The Governor-General has appointed an eminent Western Australian Medical Researcher, Professor Nigel Laing, as an Officer in the General Division of the Order of Australia.
Professor Laing AO, heads the Perkins Neurogenetic Diseases Laboratory and has made significant contributions to the field over the course of his career.
The Order of Australia is the pre-eminent means by which Australia recognizes the outstanding and meritorious service of its citizens and Professor Laing AO, was honoured for his “distinguished service to medicine in the field of neuromuscular disorders, as an academic and researcher, to medical education and through contributions to professional associations.”
Professor Laing AO, said that the Queen’s birthday honour would have made his father particularly proud.
“Dad was a chemistry teacher and he started to call me ‘Professor’ from the age of 3,” he says. “Apparently at that age I asked my Mother how I could move my fingers whenever I wanted to. I’ve spent my research career since then asking questions that are easier to answer.”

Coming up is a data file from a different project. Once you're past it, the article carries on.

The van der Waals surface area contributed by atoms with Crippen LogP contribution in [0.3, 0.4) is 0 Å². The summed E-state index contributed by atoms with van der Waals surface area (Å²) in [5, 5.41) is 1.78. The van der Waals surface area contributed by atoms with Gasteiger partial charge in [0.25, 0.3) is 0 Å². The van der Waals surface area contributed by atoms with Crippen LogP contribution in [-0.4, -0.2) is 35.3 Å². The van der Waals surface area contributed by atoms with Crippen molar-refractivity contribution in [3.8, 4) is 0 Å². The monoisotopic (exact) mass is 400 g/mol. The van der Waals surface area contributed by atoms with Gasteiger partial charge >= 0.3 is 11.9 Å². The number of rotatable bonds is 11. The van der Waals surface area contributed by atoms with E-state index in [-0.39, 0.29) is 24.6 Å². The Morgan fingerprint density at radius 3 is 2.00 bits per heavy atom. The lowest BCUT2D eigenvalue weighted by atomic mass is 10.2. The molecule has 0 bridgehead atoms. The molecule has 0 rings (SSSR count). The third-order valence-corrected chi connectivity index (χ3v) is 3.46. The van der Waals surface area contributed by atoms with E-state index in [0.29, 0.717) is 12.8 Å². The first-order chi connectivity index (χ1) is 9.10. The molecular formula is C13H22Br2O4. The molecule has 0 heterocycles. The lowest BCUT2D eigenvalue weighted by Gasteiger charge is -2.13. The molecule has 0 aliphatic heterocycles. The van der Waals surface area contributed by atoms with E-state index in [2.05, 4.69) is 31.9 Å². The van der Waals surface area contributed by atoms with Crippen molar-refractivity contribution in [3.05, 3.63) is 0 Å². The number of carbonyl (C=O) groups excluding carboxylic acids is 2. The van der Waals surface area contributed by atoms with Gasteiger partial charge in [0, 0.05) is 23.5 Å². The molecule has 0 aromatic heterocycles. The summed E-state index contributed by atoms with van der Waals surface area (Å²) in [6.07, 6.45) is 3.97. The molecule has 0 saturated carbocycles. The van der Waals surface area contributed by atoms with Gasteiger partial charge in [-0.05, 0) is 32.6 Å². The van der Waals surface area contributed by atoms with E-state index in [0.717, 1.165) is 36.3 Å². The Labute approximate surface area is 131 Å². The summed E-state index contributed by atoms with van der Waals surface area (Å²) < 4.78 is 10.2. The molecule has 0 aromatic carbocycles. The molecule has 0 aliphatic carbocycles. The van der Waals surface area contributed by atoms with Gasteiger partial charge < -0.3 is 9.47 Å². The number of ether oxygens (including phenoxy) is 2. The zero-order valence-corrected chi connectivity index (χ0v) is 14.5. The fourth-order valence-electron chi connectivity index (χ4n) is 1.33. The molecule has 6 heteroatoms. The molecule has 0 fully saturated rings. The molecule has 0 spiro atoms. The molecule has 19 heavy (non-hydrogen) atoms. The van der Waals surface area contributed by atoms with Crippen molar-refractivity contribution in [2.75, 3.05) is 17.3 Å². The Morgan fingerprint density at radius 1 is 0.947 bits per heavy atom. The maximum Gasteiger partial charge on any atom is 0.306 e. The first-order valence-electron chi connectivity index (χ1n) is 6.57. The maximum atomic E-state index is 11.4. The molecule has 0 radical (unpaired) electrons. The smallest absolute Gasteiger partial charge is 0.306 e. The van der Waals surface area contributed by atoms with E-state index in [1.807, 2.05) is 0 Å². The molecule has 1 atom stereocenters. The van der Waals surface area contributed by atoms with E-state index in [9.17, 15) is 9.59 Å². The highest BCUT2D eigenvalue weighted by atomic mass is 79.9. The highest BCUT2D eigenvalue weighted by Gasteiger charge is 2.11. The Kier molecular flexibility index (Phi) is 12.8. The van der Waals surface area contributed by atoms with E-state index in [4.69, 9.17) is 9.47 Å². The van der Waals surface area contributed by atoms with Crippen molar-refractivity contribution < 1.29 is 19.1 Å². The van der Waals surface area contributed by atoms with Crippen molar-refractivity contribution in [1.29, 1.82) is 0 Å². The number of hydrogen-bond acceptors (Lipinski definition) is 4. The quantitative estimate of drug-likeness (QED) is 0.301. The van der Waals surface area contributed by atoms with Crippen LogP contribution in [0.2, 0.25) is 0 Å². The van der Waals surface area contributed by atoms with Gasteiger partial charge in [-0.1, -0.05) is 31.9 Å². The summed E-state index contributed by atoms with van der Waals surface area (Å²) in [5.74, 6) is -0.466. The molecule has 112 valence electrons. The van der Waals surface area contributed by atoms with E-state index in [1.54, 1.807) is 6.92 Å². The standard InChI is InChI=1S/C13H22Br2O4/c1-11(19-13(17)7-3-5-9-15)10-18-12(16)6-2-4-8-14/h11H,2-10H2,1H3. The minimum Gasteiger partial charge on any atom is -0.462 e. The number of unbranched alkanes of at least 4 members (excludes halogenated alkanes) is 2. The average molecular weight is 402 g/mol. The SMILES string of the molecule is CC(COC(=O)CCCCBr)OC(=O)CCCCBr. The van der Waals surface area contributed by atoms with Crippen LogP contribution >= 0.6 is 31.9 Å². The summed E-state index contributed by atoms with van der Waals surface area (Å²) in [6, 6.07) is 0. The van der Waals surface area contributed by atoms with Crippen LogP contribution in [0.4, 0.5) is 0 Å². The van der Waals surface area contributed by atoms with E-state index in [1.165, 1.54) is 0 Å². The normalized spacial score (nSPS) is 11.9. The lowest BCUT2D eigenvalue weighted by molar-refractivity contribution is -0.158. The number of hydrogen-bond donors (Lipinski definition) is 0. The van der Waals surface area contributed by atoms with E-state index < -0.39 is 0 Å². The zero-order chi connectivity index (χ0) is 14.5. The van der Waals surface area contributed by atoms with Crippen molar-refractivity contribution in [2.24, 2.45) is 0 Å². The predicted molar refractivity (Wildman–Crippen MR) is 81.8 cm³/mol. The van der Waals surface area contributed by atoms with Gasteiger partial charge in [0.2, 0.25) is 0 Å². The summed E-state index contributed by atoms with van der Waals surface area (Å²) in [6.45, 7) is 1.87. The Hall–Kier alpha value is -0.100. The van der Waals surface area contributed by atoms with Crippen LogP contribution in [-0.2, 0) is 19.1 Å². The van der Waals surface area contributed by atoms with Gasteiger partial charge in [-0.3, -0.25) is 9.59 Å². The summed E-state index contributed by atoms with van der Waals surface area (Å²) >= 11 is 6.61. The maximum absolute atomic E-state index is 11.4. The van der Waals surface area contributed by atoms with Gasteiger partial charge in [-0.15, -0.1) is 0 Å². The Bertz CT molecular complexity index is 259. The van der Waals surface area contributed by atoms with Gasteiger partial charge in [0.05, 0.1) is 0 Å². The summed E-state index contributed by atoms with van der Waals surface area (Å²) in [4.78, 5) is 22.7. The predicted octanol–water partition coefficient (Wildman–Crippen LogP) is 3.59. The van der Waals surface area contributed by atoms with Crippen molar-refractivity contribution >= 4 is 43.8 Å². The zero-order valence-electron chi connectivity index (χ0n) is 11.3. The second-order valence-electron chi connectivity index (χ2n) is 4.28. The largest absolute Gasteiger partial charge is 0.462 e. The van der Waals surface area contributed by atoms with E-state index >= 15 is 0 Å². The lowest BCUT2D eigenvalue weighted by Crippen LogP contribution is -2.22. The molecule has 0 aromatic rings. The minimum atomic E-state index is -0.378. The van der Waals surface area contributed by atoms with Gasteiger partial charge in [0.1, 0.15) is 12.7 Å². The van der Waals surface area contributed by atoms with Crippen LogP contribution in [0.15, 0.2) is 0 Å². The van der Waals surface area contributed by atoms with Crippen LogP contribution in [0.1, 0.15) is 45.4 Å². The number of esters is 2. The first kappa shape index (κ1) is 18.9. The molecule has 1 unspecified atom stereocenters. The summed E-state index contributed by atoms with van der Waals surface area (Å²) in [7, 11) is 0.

Professor Laing’s human disease gene discovery research has included the identification of more than 20 human disease genes. One disease where Professor Laing’s Group identified the disease gene is named after him and is known world-wide as Laing distal myopathy.
Most recently, Professor Laing’s Group has identified five genes associated with recessive foetal akinesia, that is diseases where the unborn baby becomes paralysed in utero.
These diseases are extremely distressing for the affected families and the parents, above all else, do not want to have another affected child. The parents cannot avoid having another affected child, except by deciding not to have any more children, until the disease gene affected in their family is identified. The same holds true for the congenital myopathies for which Professor Laing’s Group has identified genes.
Professor Laing’s Group has received emails and letters from all over the world, thanking the Group for allowing families the ability to avoid having further affected children, through families, in many cases after many years, knowing what the disease gene is in their family.
Professor Laing’s research outputs thus readily translate into health outcomes for patients and families affected by genetic diseases, which he says is very rewarding.